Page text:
• Sensitivity to loud noises and light.
  • Commonly lasts from a few hours to one or two days in some cases.

When should you consult a doctor?

Most people with isolated tension headaches usually avail themselves to over-the-counter pain relievers and anti-inflammatories, or self-treatment such as relaxation and sleep. However, for chronic headaches contact your GP to discuss possible causes and prevention.

If any of the below symptoms are present your GP should be contacted immediately:

  • a sudden, severe headache accompanied by nausea and vomiting.
  • persistent and recurring headaches accompanied by memory problems, difficulty concentrating and tiredness.
  • a high fever with neck stiffness (unable to bend the chin down to the chest).
  • convulsions (fits).
  • persistent vision disturbances (light flashes).
  • trouble controlling arms and legs.
  • loss of feeling in the arms and legs.
  • tiredness and apathy with difficulty communicating.

How does the doctor make a diagnosis?

An accurate history of any previous illnesses, family background, diet and lifestyle is crucial to help the doctor decide whether to perform further tests and to advise on treatment.

The doctor will ask for information about the headache, its length, duration, location, associated features, quality and causative factors.

For headaches with indication of a chronic or more serious disorder, the following diagnostic procedures might be performed, usually following assessment by a specialist:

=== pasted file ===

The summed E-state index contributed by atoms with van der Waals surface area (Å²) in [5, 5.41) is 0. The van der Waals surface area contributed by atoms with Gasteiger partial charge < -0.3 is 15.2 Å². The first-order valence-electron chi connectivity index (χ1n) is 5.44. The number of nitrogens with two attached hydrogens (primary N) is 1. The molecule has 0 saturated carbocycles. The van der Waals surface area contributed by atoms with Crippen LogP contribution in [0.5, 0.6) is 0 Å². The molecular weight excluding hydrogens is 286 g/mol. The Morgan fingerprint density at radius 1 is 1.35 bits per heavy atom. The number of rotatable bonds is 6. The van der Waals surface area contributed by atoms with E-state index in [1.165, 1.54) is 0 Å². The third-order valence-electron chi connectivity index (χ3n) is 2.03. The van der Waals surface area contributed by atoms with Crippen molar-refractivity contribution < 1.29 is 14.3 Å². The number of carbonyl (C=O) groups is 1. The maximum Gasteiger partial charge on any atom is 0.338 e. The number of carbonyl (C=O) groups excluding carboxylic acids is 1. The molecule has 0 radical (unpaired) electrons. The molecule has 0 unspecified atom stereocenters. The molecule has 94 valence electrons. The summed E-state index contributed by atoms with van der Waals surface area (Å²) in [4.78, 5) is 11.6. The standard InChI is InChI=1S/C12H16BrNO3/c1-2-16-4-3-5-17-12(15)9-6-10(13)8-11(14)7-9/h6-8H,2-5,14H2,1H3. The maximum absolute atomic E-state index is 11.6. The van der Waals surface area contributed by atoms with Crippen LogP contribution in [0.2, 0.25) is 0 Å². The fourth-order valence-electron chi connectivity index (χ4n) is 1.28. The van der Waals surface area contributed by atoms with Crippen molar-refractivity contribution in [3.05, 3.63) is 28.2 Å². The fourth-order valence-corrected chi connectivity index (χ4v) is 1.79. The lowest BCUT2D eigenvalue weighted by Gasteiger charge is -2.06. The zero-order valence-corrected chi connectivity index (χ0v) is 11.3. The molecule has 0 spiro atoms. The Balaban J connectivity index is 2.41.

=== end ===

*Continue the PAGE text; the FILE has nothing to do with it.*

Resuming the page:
What kind of treatment is available?

A ‘headache’ diary is very useful to help your doctor figure out what kind of treatment is most appropriate for your diagnosis.

The easiest way to do this is to write the dates of headaches on a calendar.

Make a note of when the pain started and how long it lasts. Note down any additional factors that seem important such as what has been drunk and eaten, the intake of medicines, daily activities, details about periods if you are a woman, and weather conditions.

It is a good idea to keep up the diary for between one and two months so that any patterns can be identified. By establishing what triggers the headaches, it is possible to learn to avoid factors that cause them.

If you are unable to find a connection it might be a good idea to show the diary to a doctor, who may be able to ask pertinent questions that will help identify a pattern.

While each person will require their own form of treatment, generally over-the-counter pain relievers such as paracetamol (eg Panadol), aspirin (eg Aspro clear) and ibuprofen (eg Nurofen) are quite helpful in relieving the symptoms of tension-like headaches. Prescription medicines may be helpful for other types of headache pain such as chronic migraines.